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Rape Case Puts Focus on Culture of Elite St. Paul’s School

Rape Case Puts Focus on Culture of Elite St. Paul’s School

UPDATE: Day 2 trial news here

St. Paul’s School, an elite prep school affiliated with the Episcopal Church is in the news for its culture of rape of girls and young women. A practice called “the senior salute” encourages young men to pursue sexual conquest as part of the culture of the school.

New York Times:

The case has already raised uncomfortable questions about the connection between privilege and sexual assault, and between sexual assault in American colleges and in high schools. …

The administration at St. Paul’s School has said little about the case. “Allegations about our culture are not emblematic of our school or our values, our rules, or the people that represent our student body, alumni, faculty and staff,” said a statement posted Monday to the school’s website. School officials declined requests for further comment.

Mr. Labrie, however, did not appear to be a troubled student. When the alleged rape occurred, on May 30, 2014, he was a senior who had already been accepted at Harvard, where he planned to study theology. He was a prefect too, given extra responsibility for helping younger students. Prosecutors said he also relished the gamesmanship of the St. Paul’s Senior Salute. According to an affidavit reviewed by The Associated Press, Mr. Labrie told the police that he was “trying to be No. 1 in the sexual scoring at St. Paul’s School.”

Washington Post:

…Before they graduate, senior men at St. Paul’s competed to sleep with as many younger students as possible. “Score” was kept in permanent marker on a wall behind the washing machines, then, after the school kept painting over it, in an online forum.

Labrie was “trying to be number one,” he acknowledged to police.

This week, Labrie will stand trial for several felonies, including sexual assault and use of a computer to lure the girl to him, the Concord Monitor reported. But the case is also expected to cast a harsh light on the campus culture at St. Paul’s, where, according to an affidavit cited by the Monitor, administrators have been combating a culture of “sexual scoring.”

 


 

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Jay Croft

Chuck, you are not a “nobody priest with no absolutely no political clout.”

By virtue of your baptism and ordination you are somebody. You’ve already demonstrated it by posting here.

God doesn’t make nobodies. No way.

Chuck Messer

The actions and climate of this particular “Episcopal” school are of concern, of course. But what burns me up is that there has not been one purple shirt to get in front of a camera and state with conviction that these actions and this climate is not of Jesus. The world watches. The Kingdom is chopped away bit by bit when we do nothing or spin the narrative that not only hampers justice but brings shame on our Lord’s body. I am a nobody priest with no absolutely no political clout, so I hope that this is recieved in the love in which I write it. God help the bishop who doesn’t go to bat for my family if something like this happens to one of my children.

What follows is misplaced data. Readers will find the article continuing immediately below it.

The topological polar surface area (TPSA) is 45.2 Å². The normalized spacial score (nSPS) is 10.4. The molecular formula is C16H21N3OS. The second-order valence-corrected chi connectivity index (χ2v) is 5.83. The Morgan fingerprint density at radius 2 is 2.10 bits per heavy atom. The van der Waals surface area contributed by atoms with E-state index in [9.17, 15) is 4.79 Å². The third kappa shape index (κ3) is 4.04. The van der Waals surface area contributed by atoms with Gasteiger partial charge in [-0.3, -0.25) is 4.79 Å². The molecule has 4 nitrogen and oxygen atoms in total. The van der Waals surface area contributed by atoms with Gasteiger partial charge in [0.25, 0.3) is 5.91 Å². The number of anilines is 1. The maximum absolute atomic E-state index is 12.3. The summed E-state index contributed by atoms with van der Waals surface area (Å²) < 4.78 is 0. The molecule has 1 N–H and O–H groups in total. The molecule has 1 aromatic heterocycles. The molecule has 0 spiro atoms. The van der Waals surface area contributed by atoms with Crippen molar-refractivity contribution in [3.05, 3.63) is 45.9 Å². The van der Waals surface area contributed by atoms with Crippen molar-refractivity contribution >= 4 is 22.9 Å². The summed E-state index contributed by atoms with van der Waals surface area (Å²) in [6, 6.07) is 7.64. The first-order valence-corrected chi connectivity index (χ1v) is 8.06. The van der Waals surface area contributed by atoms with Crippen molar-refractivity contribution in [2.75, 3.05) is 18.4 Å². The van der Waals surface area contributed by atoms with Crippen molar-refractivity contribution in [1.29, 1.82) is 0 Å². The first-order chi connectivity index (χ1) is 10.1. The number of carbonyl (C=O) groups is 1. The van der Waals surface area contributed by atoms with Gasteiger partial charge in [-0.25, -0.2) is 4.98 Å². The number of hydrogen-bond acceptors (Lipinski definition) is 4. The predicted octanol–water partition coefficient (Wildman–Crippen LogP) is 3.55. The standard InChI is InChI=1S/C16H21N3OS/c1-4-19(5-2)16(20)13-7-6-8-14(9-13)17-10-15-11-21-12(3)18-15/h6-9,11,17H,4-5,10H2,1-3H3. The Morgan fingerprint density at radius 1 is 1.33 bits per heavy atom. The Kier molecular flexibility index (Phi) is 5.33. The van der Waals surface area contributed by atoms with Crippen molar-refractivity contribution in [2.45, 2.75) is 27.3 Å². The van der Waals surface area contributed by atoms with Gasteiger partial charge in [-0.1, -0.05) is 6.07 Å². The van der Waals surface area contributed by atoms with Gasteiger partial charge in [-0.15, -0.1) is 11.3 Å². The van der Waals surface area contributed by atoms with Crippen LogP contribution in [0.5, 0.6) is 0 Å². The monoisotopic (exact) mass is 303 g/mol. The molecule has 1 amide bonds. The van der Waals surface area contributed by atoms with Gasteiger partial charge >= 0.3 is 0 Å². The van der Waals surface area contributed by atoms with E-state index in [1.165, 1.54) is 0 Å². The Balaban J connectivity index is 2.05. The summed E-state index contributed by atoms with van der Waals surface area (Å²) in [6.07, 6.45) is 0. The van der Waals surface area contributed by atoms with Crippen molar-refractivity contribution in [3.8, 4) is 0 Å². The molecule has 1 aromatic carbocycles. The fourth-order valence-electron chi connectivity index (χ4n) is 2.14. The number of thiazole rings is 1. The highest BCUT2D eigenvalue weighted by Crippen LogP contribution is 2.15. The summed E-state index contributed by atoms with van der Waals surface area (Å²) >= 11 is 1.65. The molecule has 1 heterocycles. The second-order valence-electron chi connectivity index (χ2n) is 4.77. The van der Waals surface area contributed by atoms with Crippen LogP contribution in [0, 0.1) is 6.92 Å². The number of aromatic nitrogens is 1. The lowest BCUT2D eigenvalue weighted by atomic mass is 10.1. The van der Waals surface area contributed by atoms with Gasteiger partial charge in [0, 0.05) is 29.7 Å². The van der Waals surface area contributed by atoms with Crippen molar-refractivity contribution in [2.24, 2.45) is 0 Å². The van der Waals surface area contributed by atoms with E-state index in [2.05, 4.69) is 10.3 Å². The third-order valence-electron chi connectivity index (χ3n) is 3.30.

Susan Yarborough

I agree completely with Chuck Messer. Thank you for speaking out.

Susan Yarborough

As a former college writing instructor in a town with several religion-based day schools, the St. Paul’s story is a familiar one, and one common in public schools as well. More than one female student has told me about such practices. My point: We as a church and a society do a terrible job at sex education and with sexuality in general. That squeamishness does nothing to effectively counter our hyper-sexualized popular culture. Our church which has fought the same-sex and gender wars so openly, should be leading the way in crafting a Christian approach to sexuality that is more realistic, nuanced, and responsible than the fear-based, “abstinence-only,” and inadequate approach popular with “conservative” denominations. Steve White’s letter is a beautiful effort to address oppressive sexual games and instill a responsible Christian attitude toward sex from specifically Episcopalian point of view. The views expressed in his letter would be a good starting point for such a program.

John Donnelly

I have only a comment on the criticism of Episcopal boarding schools as places for wealthy socialites to get rid of parental responsibilities. My son went to a very different Episcopal school ( applied at St Paul’s ) because he desparately needed a different academic and social context than our high-octane public school provided . I could afford the absurdly high tuition, and I’m glad I did. Many of these schools do great work, and I am appalled that critics bash these schools with no knowledge of each one’s specific mission. To the point of this post: adolescents do vicious and stupid stuff, and perhaps the school is attempting to do its best to reform this horrible behavior . I’ll hope so.

Paul Holloway

Public school is also an option.

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